One of the more common pieces of writing advice one sees is “finish what you start.” The idea, as I understand it, is that if a writer never learns to follow through on a project, they will never make it “in the business” (after all, how can one get anything published if there’s nothing complete to submit?).
And so, for nearly three years, I have slaved away at my WIP with varying degrees of dedication. Having decided to try my hand at fiction writing for the first time, I sketched out a short story or two (more character pieces than actual story, in retrospect) in October before jumping into the NaNoWriMo challenge in November. That was 2012.
As anyone could have predicted, the resulting draft was a hot mess. I won’t even bother to outline any of the details of how truly stinky it was, but suffice to say that even three years on, I cringe when I think back on it (let alone subject myself to rereading). But it was a draft! And a draft can always be revised, right?
I set to work, first with utter naïveté, and later with a slightly clearer picture of the task ahead. I took some classes, acquired some wonderful critique partners (CPs), and kept plugging away. Finish what you start.
The further along I got, the more my craft improved (I’m still pretty green as a storyteller—let’s not kid ourselves—but I can be taught). The more my craft improved, the more I recognized the flaws in my narrative (even though my CPs often had to point them out to me). The more flaws I found, the more chunks I cut out, rewrote, and pasted back into place with copious PlotSpackle™.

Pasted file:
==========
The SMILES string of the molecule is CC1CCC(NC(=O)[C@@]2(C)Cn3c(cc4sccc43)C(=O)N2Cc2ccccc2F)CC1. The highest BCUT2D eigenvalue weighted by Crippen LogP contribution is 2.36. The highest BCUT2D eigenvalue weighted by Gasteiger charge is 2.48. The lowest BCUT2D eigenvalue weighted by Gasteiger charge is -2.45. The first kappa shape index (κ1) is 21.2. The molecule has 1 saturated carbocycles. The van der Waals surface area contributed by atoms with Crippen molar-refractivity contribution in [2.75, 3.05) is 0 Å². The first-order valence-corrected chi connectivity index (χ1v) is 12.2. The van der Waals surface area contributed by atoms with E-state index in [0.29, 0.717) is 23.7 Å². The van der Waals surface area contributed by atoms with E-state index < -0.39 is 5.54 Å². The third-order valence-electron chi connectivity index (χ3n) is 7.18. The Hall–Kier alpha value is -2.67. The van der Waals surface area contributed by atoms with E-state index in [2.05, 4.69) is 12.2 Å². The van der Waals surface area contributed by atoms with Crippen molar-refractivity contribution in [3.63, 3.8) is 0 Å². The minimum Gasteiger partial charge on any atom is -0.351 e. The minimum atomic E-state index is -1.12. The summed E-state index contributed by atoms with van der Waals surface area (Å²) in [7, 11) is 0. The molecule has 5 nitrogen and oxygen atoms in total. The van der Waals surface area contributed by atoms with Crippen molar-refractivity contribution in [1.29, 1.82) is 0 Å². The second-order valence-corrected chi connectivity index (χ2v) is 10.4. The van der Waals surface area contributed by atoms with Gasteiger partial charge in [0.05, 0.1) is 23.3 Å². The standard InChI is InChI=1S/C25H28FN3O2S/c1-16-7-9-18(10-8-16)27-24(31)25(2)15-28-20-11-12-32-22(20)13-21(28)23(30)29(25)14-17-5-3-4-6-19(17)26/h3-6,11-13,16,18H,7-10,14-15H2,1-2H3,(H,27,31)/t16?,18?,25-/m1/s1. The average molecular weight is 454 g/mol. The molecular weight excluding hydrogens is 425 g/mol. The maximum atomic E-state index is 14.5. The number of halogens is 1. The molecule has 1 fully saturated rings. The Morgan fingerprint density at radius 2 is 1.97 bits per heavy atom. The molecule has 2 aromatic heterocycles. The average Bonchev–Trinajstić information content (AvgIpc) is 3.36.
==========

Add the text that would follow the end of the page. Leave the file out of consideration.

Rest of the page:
It’s been my goal to get a working manuscript ready for querying by the end of calendar 2015. Things like moving house and being primary caregiver for kids home from school for the summer have slowed down my progress, but I decided to ease my way back into a writing habit by using September as #MeNoRevMo (that’s “justMe Novel Revising Month”), in which the goal was to spend one hour each day on revising my WIP. Finish what you start.
The funny thing about actively working to improve your craft, though, is that sometimes lessons take you by surprise. I was privileged enough to be among the students of Nisi Shawl and K Tempest Bradford for their first online version of their “Writing the Other” course (as mentioned in my previous post). Our final exercise, to be completed several weeks after the end of the course, involved submitting a piece of a WIP for critique by our classmates and instructors.
Talk about “tough love.”
My submission was (rightfully) panned. Nothing mean—or untrue—was said, but all the issues I’d been trying so valiantly to pretend weren’t a problem anymore got called out. The average person off the street might not notice issues with a pretty, new house (though they’d know whether or not they like it), but someone in the construction business will be able to tell immediately if its been shoddily built. Similarly, my PlotSpackle™ and paint weren’t fooling more accomplished writers.
I’ve been sitting with the feedback for a little while now, and after finally being able to distance myself enough from the work, I have seen the wisdom of the advice I was given: it may be time to set aside this particular WIP.